July 18 was a momentous day for Winnifred Florence Spence, age 90, as this was the day she received the Official Certificate naming of Tom Bird’s Bay. Tom (Thomas) Walter Bird (March 25, 1891 – November 12, 1981) was Spence’s father, and a legendary figure to those who knew him.
Tom Bird was born in Clandeboye in 1891, and spent his early years growing up in both Clandeboye and the St. Peters Reserve area. He left home at the early age of approximately 10 – 12 years old with his brother, William. He was a prolific local hunter, trapper fisherman, dog “runner,” and farmer. The local people and the community at large have always known the small bay where he spent years fishing and timber harvesting as ‘Tom Birds Bay.’ As such, the Manitoba Geographical Names Program has made the decision to officially name the bay at 34-2E on Lake Winnipeg, ‘Tom Birds Bay.’
“There are a lot of names originating there, but people named it their own name. This is what they know, and on the map it was not the right name,” says Gerald Bird, grandson of Tom Bird. “It’s important to get places named as they are recognized by local people,” he adds.
Dez Kapel, Provincial Toponymist, points out that everyone supported the naming as it had never been known as anything else. “It was a wonderful way to know Tom Bird, he was quite an individual,” says Kapel.
Gerald Bird initiated the application process to have the bay named after his grandfather. “It’s for a memory and to keep his memory alive and remember that place.”
Winnifred Spence was touched and brought to tears in the Peguis Health Centre Board Room where she was presented the Official Certificate and plaque honouring her father.
“It was something great to me,” says Spence. “It meant a lot to me and family too, a lot (of family) didn’t remember him. Our family is scattered all over.”
Dr. Stan Bird, Gerald Bird’s brother, tells his young son the stories about his great-grandfather. “He set a high standard not only for his boys, but for his grandchildren,” says Dr. Bird. “He grew up with a strong work ethic.”
Dr. Bird recounts stories of his grandfather assisting the RCMP in finding people lost in the woods, and at other times providing enough food to feed countless families in need with his deer and moose meat.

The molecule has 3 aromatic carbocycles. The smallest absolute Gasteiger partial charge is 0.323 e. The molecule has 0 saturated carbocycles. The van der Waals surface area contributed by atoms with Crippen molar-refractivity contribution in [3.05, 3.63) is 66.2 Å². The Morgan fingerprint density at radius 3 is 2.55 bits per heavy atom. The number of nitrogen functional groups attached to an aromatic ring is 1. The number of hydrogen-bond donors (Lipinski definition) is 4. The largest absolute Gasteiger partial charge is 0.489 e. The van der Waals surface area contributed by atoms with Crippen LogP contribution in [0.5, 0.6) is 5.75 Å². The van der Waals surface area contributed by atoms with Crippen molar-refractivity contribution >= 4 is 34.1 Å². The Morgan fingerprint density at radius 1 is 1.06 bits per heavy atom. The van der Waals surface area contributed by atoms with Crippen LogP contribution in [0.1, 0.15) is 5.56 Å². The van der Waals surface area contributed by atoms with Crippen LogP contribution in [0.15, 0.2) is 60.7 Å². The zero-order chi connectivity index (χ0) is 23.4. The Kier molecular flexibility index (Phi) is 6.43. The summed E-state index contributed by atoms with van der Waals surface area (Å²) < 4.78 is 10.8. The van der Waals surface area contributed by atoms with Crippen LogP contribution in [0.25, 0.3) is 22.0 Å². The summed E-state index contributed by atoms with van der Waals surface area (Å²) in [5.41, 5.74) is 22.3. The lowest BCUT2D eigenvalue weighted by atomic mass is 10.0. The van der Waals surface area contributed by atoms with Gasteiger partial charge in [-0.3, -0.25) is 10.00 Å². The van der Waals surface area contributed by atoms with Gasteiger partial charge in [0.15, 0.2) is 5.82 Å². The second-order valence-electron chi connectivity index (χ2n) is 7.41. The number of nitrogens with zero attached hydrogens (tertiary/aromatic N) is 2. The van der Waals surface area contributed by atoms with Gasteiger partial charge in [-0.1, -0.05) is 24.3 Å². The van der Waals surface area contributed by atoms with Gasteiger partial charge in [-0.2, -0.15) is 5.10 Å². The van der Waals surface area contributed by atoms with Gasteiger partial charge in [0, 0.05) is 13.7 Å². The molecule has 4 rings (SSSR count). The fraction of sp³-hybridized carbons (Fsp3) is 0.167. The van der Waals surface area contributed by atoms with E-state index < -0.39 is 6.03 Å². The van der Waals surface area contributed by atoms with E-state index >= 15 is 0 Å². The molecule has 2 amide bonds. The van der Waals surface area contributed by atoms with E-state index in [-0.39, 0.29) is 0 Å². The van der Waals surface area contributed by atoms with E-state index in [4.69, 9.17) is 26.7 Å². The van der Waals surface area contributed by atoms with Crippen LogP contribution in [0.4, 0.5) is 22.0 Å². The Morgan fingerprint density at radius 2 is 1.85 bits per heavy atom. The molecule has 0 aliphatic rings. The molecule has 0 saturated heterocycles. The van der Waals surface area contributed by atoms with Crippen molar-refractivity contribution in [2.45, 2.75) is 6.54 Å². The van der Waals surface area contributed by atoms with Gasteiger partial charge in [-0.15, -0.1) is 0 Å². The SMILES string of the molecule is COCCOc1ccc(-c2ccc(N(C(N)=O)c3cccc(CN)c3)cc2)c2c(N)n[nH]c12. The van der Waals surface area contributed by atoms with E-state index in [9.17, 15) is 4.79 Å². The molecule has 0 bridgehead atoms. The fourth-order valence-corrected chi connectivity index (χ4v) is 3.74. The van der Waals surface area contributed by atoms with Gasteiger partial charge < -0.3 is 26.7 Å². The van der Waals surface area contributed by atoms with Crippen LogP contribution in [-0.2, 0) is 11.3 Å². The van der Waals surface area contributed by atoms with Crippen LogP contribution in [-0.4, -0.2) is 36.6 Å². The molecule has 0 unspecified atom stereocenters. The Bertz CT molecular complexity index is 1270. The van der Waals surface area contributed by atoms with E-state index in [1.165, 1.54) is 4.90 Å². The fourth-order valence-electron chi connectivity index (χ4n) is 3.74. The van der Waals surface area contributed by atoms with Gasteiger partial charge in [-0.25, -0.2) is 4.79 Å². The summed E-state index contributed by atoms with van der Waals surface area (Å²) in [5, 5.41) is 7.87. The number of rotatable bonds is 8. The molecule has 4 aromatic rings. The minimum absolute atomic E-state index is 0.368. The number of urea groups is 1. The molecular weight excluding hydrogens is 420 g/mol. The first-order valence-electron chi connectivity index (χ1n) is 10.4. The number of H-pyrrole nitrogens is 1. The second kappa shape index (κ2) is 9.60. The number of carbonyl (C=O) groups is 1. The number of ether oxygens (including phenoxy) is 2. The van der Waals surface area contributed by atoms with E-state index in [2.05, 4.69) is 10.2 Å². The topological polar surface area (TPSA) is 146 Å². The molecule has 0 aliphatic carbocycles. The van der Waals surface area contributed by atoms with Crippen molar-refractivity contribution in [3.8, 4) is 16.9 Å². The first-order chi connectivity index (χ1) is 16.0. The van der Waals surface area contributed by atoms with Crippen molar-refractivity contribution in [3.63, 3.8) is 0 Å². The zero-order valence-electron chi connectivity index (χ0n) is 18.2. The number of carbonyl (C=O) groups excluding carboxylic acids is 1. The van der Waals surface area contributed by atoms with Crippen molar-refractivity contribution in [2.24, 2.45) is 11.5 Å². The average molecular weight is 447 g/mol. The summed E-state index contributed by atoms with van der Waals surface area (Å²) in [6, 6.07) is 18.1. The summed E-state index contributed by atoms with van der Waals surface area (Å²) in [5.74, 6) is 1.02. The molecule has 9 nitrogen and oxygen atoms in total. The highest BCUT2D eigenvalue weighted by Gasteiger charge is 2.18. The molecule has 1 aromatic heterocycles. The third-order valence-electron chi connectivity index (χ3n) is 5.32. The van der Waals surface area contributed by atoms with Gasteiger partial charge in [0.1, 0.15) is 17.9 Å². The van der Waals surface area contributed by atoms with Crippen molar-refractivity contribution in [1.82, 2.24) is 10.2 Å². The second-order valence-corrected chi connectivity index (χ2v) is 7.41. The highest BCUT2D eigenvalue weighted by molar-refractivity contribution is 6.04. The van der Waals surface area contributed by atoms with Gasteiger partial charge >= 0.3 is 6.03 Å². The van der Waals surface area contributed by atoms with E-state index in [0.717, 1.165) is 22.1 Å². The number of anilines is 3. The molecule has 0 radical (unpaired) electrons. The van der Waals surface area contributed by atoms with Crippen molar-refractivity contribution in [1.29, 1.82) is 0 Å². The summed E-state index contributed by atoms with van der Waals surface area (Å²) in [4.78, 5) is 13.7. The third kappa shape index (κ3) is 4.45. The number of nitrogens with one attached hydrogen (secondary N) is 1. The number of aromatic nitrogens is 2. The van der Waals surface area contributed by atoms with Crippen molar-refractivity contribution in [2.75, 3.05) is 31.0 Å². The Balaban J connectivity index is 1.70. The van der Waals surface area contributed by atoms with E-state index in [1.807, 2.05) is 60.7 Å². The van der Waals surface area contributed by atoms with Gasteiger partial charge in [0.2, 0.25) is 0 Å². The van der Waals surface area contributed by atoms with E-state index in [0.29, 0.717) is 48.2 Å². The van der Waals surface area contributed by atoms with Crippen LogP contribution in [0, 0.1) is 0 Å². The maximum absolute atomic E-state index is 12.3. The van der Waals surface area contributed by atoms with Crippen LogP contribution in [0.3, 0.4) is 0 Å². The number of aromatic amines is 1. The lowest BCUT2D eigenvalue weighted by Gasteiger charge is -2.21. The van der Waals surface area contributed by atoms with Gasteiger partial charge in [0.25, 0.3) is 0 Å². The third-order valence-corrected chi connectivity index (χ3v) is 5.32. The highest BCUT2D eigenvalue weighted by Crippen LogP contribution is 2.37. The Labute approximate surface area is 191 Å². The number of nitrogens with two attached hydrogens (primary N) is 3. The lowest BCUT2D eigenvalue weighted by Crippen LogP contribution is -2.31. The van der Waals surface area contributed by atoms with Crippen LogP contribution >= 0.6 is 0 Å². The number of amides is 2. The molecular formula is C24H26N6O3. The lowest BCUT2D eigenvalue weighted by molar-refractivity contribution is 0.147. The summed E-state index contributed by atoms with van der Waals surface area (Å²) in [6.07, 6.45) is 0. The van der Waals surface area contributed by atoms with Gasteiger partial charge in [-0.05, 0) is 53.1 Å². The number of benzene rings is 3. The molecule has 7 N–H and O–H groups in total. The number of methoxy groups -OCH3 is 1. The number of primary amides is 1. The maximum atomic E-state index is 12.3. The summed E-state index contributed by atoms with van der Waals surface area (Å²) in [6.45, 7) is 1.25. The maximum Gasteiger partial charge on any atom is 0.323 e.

Besides trapping, fishing and hunting, Tom Bird was widely known as a “runner,’ as well as delivering the mail to and from Bisset Gold mine, and even delivering gold — all on foot — and running.
A brief but fascinating account of Tom Bird’s running days can be found in the book, ‘From Paddles to Propellers: The History of Matheson Island: A Fishing Community,’ by Neill von Gunten and Edith von Gunten (pp. 17 & 18). According to the authors, Tom Bird could run 90 miles in one day, including stopping for lunch, and beating out the dog teams running the same route.
“My mooshoom (grandfather) always walked. He walked four times a day well into his old age until he died at over the age 90,” says Gerald Bird. Bird describes his grandfather as a man that was known to many, with countless stories surfacing of his virtuous character and indefatigable spirit. Perhaps the best example is through this memory from Tom Bird’s daughter, Winnifred Spence:
“There was nothing here, just wagon trails,” says Spence. “I was only seven or eight, but I remember when he used to run. The mine used to send him to Pine Falls with gold bricks and he used to tell us about it. They were wrapped in old ragged dirty bags so that no one would be suspicious of what he was carrying. He would only carry one or two because he was afraid he’d get robbed,” says Spence. “He would tell us (children) to be true, never lie, be trustful and honest,” she adds.
Tom Bird had 12 children, whom – with large families of their own – generated an extensive progeny of descendants. In fact, Spence acknowledges that everyone in Peguis with the surname of ‘Bird’ can trace their ancestry to Tom Bird.
Gerald Bird thanks everyone who could attend, with special acknowledgements to Chief and Council, Kininjeoshtegon (Jackhead) First Nation and the community for keeping his grandfather’s memory and name alive. Special thanks also goes out to all the people who supported this cause, including Doris Bear, Director of Health, Peguis First Nation; and Des Kapel, Provincial Toponymist, as well as Gerald Bird’s brother, Dr. Stan Bird for helping to make this all possible.
Kapel would like Manitobans to know that they are welcome to submit a naming application of local people who have impacted Manitoba in areas of culture, heritage or history. You can contact Kapel at 204-945-1798 or e-mail: firstname.lastname@example.org
Originally published in the Interlake Spectator, July 24, 2012. www.interlakespectator.com